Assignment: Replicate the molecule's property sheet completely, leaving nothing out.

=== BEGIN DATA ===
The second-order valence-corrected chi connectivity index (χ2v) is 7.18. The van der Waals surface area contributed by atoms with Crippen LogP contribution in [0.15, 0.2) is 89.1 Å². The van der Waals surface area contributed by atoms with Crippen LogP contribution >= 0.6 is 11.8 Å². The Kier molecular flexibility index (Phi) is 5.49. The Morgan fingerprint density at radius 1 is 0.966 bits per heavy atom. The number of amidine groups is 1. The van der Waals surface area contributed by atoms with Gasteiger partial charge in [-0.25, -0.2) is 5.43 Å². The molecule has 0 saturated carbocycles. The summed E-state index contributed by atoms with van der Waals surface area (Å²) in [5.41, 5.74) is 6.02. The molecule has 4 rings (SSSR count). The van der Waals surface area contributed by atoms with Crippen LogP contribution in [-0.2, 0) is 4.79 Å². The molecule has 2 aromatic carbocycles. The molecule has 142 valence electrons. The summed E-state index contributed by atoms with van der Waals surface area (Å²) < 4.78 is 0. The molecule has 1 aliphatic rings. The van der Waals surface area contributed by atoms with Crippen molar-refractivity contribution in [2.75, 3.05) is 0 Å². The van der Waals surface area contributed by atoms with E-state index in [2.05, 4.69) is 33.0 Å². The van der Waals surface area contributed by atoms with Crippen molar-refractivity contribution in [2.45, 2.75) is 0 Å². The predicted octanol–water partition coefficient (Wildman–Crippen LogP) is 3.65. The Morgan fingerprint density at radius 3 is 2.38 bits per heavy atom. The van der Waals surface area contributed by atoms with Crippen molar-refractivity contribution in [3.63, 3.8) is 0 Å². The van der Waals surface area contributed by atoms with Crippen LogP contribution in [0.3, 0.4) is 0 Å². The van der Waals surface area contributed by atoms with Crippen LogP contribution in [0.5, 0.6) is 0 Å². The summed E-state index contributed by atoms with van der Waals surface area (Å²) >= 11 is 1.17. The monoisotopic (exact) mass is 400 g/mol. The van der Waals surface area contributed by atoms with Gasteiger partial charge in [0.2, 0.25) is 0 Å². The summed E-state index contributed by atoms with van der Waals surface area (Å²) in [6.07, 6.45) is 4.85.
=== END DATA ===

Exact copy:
The second-order valence-corrected chi connectivity index (χ2v) is 7.18. The van der Waals surface area contributed by atoms with Crippen LogP contribution in [0.15, 0.2) is 89.1 Å². The van der Waals surface area contributed by atoms with Crippen LogP contribution >= 0.6 is 11.8 Å². The Kier molecular flexibility index (Phi) is 5.49. The Morgan fingerprint density at radius 1 is 0.966 bits per heavy atom. The number of amidine groups is 1. The van der Waals surface area contributed by atoms with Gasteiger partial charge in [-0.25, -0.2) is 5.43 Å². The molecule has 0 saturated carbocycles. The summed E-state index contributed by atoms with van der Waals surface area (Å²) in [5.41, 5.74) is 6.02. The molecule has 4 rings (SSSR count). The van der Waals surface area contributed by atoms with Crippen LogP contribution in [-0.2, 0) is 4.79 Å². The molecule has 2 aromatic carbocycles. The molecule has 142 valence electrons. The summed E-state index contributed by atoms with van der Waals surface area (Å²) < 4.78 is 0. The molecule has 1 aliphatic rings. The van der Waals surface area contributed by atoms with Crippen molar-refractivity contribution in [2.75, 3.05) is 0 Å². The van der Waals surface area contributed by atoms with E-state index in [2.05, 4.69) is 33.0 Å². The van der Waals surface area contributed by atoms with Crippen molar-refractivity contribution in [2.45, 2.75) is 0 Å². The predicted octanol–water partition coefficient (Wildman–Crippen LogP) is 3.65. The Morgan fingerprint density at radius 3 is 2.38 bits per heavy atom. The van der Waals surface area contributed by atoms with Crippen molar-refractivity contribution in [3.63, 3.8) is 0 Å². The van der Waals surface area contributed by atoms with Crippen LogP contribution in [0.3, 0.4) is 0 Å². The van der Waals surface area contributed by atoms with Crippen LogP contribution in [0.5, 0.6) is 0 Å². The summed E-state index contributed by atoms with van der Waals surface area (Å²) >= 11 is 1.17. The monoisotopic (exact) mass is 400 g/mol. The van der Waals surface area contributed by atoms with Gasteiger partial charge in [0.2, 0.25) is 0 Å². The summed E-state index contributed by atoms with van der Waals surface area (Å²) in [6.07, 6.45) is 4.85.